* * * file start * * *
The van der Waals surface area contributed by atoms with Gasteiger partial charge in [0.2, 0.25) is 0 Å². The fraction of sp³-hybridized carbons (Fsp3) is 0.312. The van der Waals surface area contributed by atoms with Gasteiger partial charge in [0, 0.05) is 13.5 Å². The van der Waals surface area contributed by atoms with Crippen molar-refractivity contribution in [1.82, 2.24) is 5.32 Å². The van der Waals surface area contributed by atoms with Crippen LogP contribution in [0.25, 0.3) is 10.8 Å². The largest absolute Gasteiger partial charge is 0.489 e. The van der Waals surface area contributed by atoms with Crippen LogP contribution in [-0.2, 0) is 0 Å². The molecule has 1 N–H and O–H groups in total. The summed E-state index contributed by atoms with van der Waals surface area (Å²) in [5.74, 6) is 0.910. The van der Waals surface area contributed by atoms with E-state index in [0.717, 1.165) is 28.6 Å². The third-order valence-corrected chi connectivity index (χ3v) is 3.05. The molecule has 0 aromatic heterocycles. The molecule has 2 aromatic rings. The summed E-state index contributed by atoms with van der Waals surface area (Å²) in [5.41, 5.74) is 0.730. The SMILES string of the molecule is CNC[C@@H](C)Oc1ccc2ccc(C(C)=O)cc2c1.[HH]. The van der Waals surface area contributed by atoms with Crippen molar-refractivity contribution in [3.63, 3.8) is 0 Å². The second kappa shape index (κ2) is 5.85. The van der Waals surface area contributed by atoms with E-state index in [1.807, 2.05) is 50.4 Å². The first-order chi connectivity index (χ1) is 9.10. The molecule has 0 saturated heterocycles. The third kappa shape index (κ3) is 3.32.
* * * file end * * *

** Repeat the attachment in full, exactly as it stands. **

The van der Waals surface area contributed by atoms with Gasteiger partial charge in [0.2, 0.25) is 0 Å². The fraction of sp³-hybridized carbons (Fsp3) is 0.312. The van der Waals surface area contributed by atoms with Gasteiger partial charge in [0, 0.05) is 13.5 Å². The van der Waals surface area contributed by atoms with Crippen molar-refractivity contribution in [1.82, 2.24) is 5.32 Å². The van der Waals surface area contributed by atoms with Crippen LogP contribution in [0.25, 0.3) is 10.8 Å². The largest absolute Gasteiger partial charge is 0.489 e. The van der Waals surface area contributed by atoms with Crippen LogP contribution in [-0.2, 0) is 0 Å². The molecule has 1 N–H and O–H groups in total. The summed E-state index contributed by atoms with van der Waals surface area (Å²) in [5.74, 6) is 0.910. The van der Waals surface area contributed by atoms with E-state index in [0.717, 1.165) is 28.6 Å². The third-order valence-corrected chi connectivity index (χ3v) is 3.05. The molecule has 0 aromatic heterocycles. The molecule has 2 aromatic rings. The summed E-state index contributed by atoms with van der Waals surface area (Å²) in [5.41, 5.74) is 0.730. The SMILES string of the molecule is CNC[C@@H](C)Oc1ccc2ccc(C(C)=O)cc2c1.[HH]. The van der Waals surface area contributed by atoms with Crippen molar-refractivity contribution in [3.63, 3.8) is 0 Å². The second kappa shape index (κ2) is 5.85. The van der Waals surface area contributed by atoms with E-state index in [1.807, 2.05) is 50.4 Å². The first-order chi connectivity index (χ1) is 9.10. The molecule has 0 saturated heterocycles. The third kappa shape index (κ3) is 3.32.